A price comparison of some our most popular wines has found it's not just one vintage that buyers overseas can buy for less than here.
Yesterday, the Herald revealed a bottle of Oyster Bay sauvignon blanc could be bought in Maryland in the United States for $14.30 - nearly half what it cost at one Countdown supermarket here.
A further price comparison has also shown three other major homegrown labels are sometimes cheaper overseas.
Yesterday's article prompted a flood of emails from readers sharing their own examples, including many from the US.
Carl Nicoll, an expatriate Kiwi living in the greater Seattle area, said Oyster Bay was available for the equivalent of $13.06 at his local liquor store, compared with a price of $25.99 seen in a Tauranga Countdown store yesterday.
Paul Cooper, a regular visitor to Los Angeles, said the wine could be found for about the same price in Marina Del Ray.
British resident Harriet Johnson, said Oyster Bay could be found there for as little as £6.98 - about $13.50.
Tairua residents Murray and Barbara Steward found they could buy a bottle for £5 at a Sainsbury's in Cornwall, as long as they bought at least six bottles of wine.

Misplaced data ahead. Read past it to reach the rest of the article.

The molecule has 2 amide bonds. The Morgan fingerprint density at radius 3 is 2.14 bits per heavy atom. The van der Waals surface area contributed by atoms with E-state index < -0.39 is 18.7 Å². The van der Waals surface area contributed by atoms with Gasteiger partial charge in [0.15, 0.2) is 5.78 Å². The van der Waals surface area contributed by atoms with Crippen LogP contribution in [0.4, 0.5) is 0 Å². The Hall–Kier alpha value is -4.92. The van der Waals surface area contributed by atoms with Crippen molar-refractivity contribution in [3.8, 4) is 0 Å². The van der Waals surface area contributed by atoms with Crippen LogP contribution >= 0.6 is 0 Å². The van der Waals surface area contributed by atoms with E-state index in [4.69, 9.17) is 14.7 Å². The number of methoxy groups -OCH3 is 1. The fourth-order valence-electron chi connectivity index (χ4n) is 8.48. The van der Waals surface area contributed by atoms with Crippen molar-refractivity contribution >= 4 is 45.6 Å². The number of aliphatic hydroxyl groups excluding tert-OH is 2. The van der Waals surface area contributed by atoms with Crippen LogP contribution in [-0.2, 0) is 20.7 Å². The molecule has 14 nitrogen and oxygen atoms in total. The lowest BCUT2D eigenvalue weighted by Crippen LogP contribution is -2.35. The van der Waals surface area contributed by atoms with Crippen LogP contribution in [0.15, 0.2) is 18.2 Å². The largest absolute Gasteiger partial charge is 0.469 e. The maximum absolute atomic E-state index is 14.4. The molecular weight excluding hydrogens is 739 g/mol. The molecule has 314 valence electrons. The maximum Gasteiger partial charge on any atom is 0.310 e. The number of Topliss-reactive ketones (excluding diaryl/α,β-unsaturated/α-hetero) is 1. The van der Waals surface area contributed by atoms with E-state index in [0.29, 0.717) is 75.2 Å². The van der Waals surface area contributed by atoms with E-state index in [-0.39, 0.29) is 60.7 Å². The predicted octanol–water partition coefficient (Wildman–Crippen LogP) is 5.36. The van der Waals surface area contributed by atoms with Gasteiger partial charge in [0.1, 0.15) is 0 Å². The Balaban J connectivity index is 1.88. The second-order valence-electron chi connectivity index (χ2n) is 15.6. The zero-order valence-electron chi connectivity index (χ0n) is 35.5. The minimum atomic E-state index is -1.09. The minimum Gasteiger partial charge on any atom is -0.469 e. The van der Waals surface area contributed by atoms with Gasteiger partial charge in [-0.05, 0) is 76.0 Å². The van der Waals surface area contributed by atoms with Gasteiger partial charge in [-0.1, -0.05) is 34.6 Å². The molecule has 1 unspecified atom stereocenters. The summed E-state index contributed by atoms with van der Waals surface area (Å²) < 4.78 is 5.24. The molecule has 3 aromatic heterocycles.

"That is less than $10," they said.
"With very high UK alcohol taxes, we concluded we are being royally ripped off in New Zealand. The prices of wine here are shocking."
A survey of Oyster Bay and sauvignon blanc from three other brands - Brancott Estate, Villa Maria and Wither Hills - found in some cases, Kiwis were paying a few dollars more for their own wine than customers overseas.
At one Countdown supermarket, a bottle of the Oyster Bay was $25.99, more expensive than at British chains Asda ($13.38) or Waitrose and Sainsbury's ($17.16).
But the wine was less at Pak 'N Save ($16.99) and New World ($21.01).
Brancott Estate, Villa Maria and Wither Hills sauvignon blanc could also be less expensive in New Zealand supermarkets than in Britain, but a baseline comparison of price averages among wine merchants in the US and Australia found each of the brands was a little cheaper overseas.
Larissa McMeeking said she was shocked to see the Deutz Marlborough Cuvee at Countdown was nearly double the price at her wine store in Perth.
Consumer NZ chief executive Sue Chetwin said wine prices had fallen over recent years due to a market glut, "but nevertheless, you are still paying quite a lot for some wine". She suspected supermarkets had far bigger profit margins than most shoppers thought.
But a Countdown spokesman told the Herald the shelf price reflected what it paid for the product and the costs of running the business.
New Zealand Winegrowers chief Philip Gregan said there was a "huge variation" between countries when it came to tax and distribution costs. Often retailers, not wineries, were to blame for higher prices.